* Faiz by Abida
* Ghazal Ka Safar Vol I
* Ghazal Ka Safar Vol II
* Har Tarannum
* Hazrat Sultanul Arafin Hag Bahu Rematullah
* Heer By Abida
* Ho Jamalo
* Ishq Mastana
* Jahan-e-Khusrau
* Jeewey Sain Yan Jeewey
* Kabir by Abida
* Kafian Bulleh Shah
* Kafiyan Khwaja Ghulam Farid
* Khazana
* Kuch Is Ada Se Aaj
* Latthe Di Chadar
* Mahi Yaar Di Ghadoli
* Mere Dil Se
* Meri Pasand - Abida Parveen
* Raqs-e-Bismil - Dance of the Wounded
* Sarhadein
* Sings Amir Khusrau
* Tera Ishq Nachaya
* The very best of Abida
* Yaadgar Ghazalen Vol 1

External links

* [http://songs.sindhvoice.com/thumbnails.php?album=16 Huge collection of Abida Parveen's Songs]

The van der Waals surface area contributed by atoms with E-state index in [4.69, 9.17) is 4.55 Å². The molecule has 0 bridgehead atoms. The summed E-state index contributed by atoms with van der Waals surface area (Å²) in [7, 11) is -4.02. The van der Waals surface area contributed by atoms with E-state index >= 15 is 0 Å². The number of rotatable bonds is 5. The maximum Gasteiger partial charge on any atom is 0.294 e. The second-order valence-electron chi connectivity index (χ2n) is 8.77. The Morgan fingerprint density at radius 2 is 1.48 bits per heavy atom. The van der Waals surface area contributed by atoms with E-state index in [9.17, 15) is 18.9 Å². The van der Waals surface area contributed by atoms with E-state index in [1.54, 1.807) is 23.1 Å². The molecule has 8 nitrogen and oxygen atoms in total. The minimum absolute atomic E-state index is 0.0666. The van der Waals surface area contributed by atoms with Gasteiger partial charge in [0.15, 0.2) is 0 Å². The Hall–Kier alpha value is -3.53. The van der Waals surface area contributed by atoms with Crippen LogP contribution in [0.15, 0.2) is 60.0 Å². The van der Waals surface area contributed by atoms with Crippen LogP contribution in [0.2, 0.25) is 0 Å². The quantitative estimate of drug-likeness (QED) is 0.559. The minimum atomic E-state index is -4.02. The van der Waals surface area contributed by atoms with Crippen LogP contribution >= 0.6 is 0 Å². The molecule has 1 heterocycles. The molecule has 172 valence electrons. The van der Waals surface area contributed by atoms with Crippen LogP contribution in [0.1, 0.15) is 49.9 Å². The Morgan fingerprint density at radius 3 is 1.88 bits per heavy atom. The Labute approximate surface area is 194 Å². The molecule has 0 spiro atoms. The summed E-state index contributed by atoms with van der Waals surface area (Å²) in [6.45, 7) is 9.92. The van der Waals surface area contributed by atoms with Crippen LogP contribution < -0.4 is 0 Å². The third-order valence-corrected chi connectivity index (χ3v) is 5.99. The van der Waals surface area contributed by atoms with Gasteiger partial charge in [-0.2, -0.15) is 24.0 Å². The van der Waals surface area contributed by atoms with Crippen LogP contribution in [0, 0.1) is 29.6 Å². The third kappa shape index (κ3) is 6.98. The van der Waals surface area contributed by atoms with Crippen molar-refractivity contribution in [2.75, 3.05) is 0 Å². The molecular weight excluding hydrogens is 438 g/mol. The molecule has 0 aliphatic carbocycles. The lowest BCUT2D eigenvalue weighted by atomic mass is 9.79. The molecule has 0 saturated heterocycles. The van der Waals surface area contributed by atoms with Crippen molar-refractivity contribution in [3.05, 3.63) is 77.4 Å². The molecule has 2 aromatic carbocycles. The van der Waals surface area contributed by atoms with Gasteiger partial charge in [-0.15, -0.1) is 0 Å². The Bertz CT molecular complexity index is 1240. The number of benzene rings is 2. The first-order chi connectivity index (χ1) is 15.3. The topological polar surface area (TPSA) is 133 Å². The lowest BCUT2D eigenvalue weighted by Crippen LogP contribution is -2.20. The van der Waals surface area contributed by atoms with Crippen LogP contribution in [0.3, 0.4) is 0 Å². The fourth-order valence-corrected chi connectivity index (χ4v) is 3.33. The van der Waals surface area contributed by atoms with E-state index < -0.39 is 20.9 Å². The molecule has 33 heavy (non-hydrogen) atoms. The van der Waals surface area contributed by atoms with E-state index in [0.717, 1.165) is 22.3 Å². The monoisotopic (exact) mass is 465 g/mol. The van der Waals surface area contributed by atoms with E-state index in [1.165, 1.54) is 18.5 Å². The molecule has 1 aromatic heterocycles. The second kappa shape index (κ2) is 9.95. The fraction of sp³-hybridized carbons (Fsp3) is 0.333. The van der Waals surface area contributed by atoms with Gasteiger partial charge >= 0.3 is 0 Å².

* [http://www.sindhimusic.com/beta/index.php?page=songs&singer=4&all=1 Sindhi Abida Parveen Songs]
* [http://www.pakistanipopmusic.co.uk/pakistani-singers/abida-parveen-3.htm Abida Parveen Songs]
* [http://www.apnaorg.com/music/abida2/index-1.php3 Thirteen Abida songs at apnaorg.com]
* [http://www.muziq.net/albums/Abida_Parveen/ Songs and Albums by Abida Parveen]
* [http://www.pakizm.com/nusrat Abida Parveen lyrics at www.pakizm.com] (a few transliterations with translations)
* [http://www.folkpunjab.com/abida-parveen/ 39 Punjabi Songs by Abida Parveen]

Persondata
NAME=Parveen, Abida
ALTERNATIVE NAMES=عابدہ پروین (Urdu)
SHORT DESCRIPTION=Pakistani singer of Sufi music
DATE OF BIRTH=1954
PLACE OF BIRTH=Larkana, Sindh province, Pakistan
DATE OF DEATH=
PLACE OF DEATH=